It appears that Seachem has adjusted their dosage rates over the past few years. *Not that I'm complaining, the same thing happened to Prime several years ago when their chemists crunched some numbers into a new formula. *This is good news, even more bang for the buck! * :naughty:

My 4kg container states for chloramine, 5 g (1 teaspoon) to each 950l (250 gallons) of tap water (4ppm) ........ now Seachem has upped that value to 5 g (1 tsp.*) to each 1250 L (300 gallons - actually works out to 329 gallons*) of tap water (removes 4 ppm).


Directions for 10 g and 50 g

To remove…

Chlorine: use 1 measure to each 130 L (35 gallons*) of tap water (removes 1 ppm)..
Chloramine: use 1 measure to each 100 L (25 gallons*) of tap water (removes 1 ppm).
Ammonia: use 1 measure to each 32 L (8 gallons*) of tap water (removes 1 ppm). Do not overdose!*

For reference, 1 measure = 100 mg. To detoxify nitrite/nitrate in an emergency situation use up to 5 measures to each 40 L (10 gallons). Use fish to gauge toxicity reduction as test kits will still show presence of nitrite/nitrate even when detoxified. May be added to aquarium directly, but is better if added to new water first. If adding directly to aquarium, base dose on aquarium volume. If temperature is > 30 C (86 F) cut dosing in half.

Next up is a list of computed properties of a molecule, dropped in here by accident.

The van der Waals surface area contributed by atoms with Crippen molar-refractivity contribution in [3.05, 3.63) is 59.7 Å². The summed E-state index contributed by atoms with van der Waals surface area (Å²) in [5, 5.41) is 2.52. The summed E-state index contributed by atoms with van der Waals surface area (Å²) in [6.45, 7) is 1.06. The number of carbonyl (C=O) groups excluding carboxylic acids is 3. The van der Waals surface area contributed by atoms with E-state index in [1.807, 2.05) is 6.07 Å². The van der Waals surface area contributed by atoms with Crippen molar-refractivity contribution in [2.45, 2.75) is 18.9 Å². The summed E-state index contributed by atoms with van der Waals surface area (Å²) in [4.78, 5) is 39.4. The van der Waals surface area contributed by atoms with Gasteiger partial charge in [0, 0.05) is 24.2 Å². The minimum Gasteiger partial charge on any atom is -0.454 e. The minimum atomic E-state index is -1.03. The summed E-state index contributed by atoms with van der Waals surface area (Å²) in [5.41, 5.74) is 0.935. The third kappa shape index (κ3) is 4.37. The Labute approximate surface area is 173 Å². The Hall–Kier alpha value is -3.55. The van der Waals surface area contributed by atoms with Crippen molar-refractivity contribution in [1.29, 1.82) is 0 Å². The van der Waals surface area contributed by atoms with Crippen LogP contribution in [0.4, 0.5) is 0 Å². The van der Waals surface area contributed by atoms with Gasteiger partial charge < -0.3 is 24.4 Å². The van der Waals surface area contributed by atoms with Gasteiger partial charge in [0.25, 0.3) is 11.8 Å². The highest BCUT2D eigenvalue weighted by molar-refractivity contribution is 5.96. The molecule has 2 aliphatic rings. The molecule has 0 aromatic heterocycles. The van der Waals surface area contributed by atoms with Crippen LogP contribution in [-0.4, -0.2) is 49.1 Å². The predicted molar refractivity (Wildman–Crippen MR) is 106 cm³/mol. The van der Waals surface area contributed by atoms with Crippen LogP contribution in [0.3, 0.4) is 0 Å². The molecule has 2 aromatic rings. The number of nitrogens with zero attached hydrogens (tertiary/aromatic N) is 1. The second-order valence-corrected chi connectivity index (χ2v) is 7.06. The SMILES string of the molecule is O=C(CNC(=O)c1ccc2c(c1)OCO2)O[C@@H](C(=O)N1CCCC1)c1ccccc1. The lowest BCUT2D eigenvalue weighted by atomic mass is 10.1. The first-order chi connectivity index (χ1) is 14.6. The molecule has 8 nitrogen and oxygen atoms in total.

Directions for 250 g and larger

To remove…

Chlorine: use 5 g (1 tsp.*) to each 1625 L (450 gallons*) of tap water (removes 4 ppm).
Chloramine: use 5 g (1 tsp.*) to each 1250 L (300 gallons*) of tap water (removes 4 ppm).
Ammonia: use 5 g (1 tsp.*) to each 400 L (100 gallons*) of tap water (removes 4 ppm). Do not overdose!

So @ 2 ppm chloramine (my tap water value year round) I can treat a total of 526,400 gallons ....... with a single 4KG container of Seachem Safe. *

*Gotta luv that!

HTH
 

spongebob281